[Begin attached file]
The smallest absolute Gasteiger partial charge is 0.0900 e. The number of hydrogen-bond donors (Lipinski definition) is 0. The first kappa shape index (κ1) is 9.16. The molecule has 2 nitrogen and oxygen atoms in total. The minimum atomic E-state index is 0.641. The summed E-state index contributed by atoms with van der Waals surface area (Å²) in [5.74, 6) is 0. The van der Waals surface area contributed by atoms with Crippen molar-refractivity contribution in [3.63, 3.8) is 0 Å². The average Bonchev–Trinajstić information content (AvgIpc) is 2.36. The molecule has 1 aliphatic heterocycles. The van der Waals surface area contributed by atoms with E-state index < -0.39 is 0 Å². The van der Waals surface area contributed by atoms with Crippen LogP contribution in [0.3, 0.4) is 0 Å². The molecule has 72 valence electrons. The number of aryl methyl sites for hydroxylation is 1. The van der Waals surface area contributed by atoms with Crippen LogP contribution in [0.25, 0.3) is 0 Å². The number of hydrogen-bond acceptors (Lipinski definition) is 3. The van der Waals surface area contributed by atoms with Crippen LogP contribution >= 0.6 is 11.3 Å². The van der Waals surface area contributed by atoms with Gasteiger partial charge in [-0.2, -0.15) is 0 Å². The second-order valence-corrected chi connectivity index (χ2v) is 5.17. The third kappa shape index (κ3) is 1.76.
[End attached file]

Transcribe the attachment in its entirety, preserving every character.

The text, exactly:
The smallest absolute Gasteiger partial charge is 0.0900 e. The number of hydrogen-bond donors (Lipinski definition) is 0. The first kappa shape index (κ1) is 9.16. The molecule has 2 nitrogen and oxygen atoms in total. The minimum atomic E-state index is 0.641. The summed E-state index contributed by atoms with van der Waals surface area (Å²) in [5.74, 6) is 0. The van der Waals surface area contributed by atoms with Crippen molar-refractivity contribution in [3.63, 3.8) is 0 Å². The average Bonchev–Trinajstić information content (AvgIpc) is 2.36. The molecule has 1 aliphatic heterocycles. The van der Waals surface area contributed by atoms with E-state index < -0.39 is 0 Å². The van der Waals surface area contributed by atoms with Crippen LogP contribution in [0.3, 0.4) is 0 Å². The molecule has 72 valence electrons. The number of aryl methyl sites for hydroxylation is 1. The van der Waals surface area contributed by atoms with Crippen LogP contribution in [0.25, 0.3) is 0 Å². The number of hydrogen-bond acceptors (Lipinski definition) is 3. The van der Waals surface area contributed by atoms with Crippen LogP contribution >= 0.6 is 11.3 Å². The van der Waals surface area contributed by atoms with Gasteiger partial charge in [-0.2, -0.15) is 0 Å². The second-order valence-corrected chi connectivity index (χ2v) is 5.17. The third kappa shape index (κ3) is 1.76.